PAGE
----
Assuming the test does trigger ‘yes, it will tile’ responces in 90%+ participants when it doesn’t. If it doesn’t, then I guess the question does remain open.

    Since all computers are running formal systems, they must be affected by this limitation, whereas human beings could perform the same extra-systemic reasoning whatever formal system was being used

    Humans can say ‘close enough is good enough’, which we don’t accept in our computers although it’s inherant in ourselves – we don’t hold ourselves to the same standards we hold our computers to because…close enough is good enough. Our self perception, despite the many math errors we all commit, is that we’re on par with the computer or better because close enough is good enough. ‘Close enough’ does not recognise the use of ‘close enough’ because…it was already close enough before getting to that. And that’s good enough. And we don’t hold ourselves to the same stadards as the computer in terms of result – because that was good enough.

    Yeah, a bit convoluted. That’s because ‘close enough is good enough’ always treats its own process as ‘true’ – as a result of its short cut.

    Common sense easily rejects most of them – who on earth would talk about “sets of undetached rabbit parts”?

    Hah! I remember a funny clipping my dad had kept, of some state that had defined a chicken as ‘a series of undetached chicken parts’ – literally exactly what you’ve mentioned!

  15. 15. Hunt says:

    Sci – I’m not sure how much I understand that article, or Heidegger’s views on attention, but it did inspire me to review my position on attention. Now I suspect that attention as filtered perception actually has the same liabilities as the frame problem, in fact it seems to be the frame problem, because of all myriad possible interpretations of perception how does one decide which to pay attention to? Perhaps attention is better viewed as a creative process, rather than a filtering one.

    Callan –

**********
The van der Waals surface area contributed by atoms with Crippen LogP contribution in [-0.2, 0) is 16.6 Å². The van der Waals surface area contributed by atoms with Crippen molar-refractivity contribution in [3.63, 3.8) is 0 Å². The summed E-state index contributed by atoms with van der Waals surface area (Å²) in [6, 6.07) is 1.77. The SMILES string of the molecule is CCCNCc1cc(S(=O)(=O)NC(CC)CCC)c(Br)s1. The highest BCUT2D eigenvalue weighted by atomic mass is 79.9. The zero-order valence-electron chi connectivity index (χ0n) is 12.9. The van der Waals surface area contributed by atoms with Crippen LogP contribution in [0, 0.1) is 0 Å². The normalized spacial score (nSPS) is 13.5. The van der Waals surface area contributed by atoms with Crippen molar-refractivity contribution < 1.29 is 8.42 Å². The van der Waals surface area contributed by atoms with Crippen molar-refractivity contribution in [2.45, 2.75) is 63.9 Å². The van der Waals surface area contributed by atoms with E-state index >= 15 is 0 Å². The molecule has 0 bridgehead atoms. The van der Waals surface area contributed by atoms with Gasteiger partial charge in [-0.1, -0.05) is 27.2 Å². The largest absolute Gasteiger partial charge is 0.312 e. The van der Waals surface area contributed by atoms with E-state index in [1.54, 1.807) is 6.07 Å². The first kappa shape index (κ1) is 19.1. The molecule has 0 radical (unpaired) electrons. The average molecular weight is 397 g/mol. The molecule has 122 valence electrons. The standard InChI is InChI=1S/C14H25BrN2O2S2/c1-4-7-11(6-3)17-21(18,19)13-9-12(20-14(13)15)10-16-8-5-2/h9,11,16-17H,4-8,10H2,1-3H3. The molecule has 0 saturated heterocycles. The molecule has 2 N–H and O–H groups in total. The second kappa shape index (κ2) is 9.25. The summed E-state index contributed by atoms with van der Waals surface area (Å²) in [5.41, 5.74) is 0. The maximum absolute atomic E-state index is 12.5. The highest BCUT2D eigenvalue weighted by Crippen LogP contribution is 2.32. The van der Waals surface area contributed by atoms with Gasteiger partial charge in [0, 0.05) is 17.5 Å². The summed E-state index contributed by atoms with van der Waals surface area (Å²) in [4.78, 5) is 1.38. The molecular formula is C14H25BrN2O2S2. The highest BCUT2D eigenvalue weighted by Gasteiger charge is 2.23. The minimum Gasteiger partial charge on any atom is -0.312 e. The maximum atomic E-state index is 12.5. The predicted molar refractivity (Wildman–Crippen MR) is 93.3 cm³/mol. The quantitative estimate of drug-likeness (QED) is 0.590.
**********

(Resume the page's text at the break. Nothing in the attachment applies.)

Humans can say ‘close enough is good enough’, which we don’t accept in our computers although it’s inherant in ourselves – we don’t hold ourselves to the same standards we hold our computers to because…close enough is good enough.

    I have to admit I suspect this is something like what people do, but the implication is that those people who say they can see the solution to non-computable problems by using higher level semantic reasoning are actually mistaken, that Roger Penrose is mistaken (!)

  16. 16. Sergio Graziosi says:

    @Peter #12 (and Arnold #11)

    You do have an argument for recognition being anomic. My attempt to show why I think you are wrong relies on the possibility of having algorithms that generate new categories in response of perceiving something entirely new. The link Arnold provided shows that this is possible (while of course my “in theory” ramblings can always fail to convince), and I’m sure the alternative ways to achieve the same result are virtually infinite. This, to me (but not you) settles the matter. If we can, not only in principle, but also in practice, build a system that learns to recognise new objects unsupervised, we have a proof of principle: (general purpose) recognition can be rule-based. Thus, we have exposed one of the difficult steps that are necessary to build a link between physics and meaning. We haven’t finished the bridge, but we have planted a pillar in one of the tricky spots.
    That’s where I am. I’m pushing you as hard as I can because I do think that focusing on recognition is a promising approach, but I can’t see how your (local) conclusion follows. To me, your positive case for recognition being necessarily anomic just doesn’t stand up for scrutiny. I’ve tried different approaches, but I can keep throwing counterarguments at you, as long as you promise to stop me when you’ve had enough!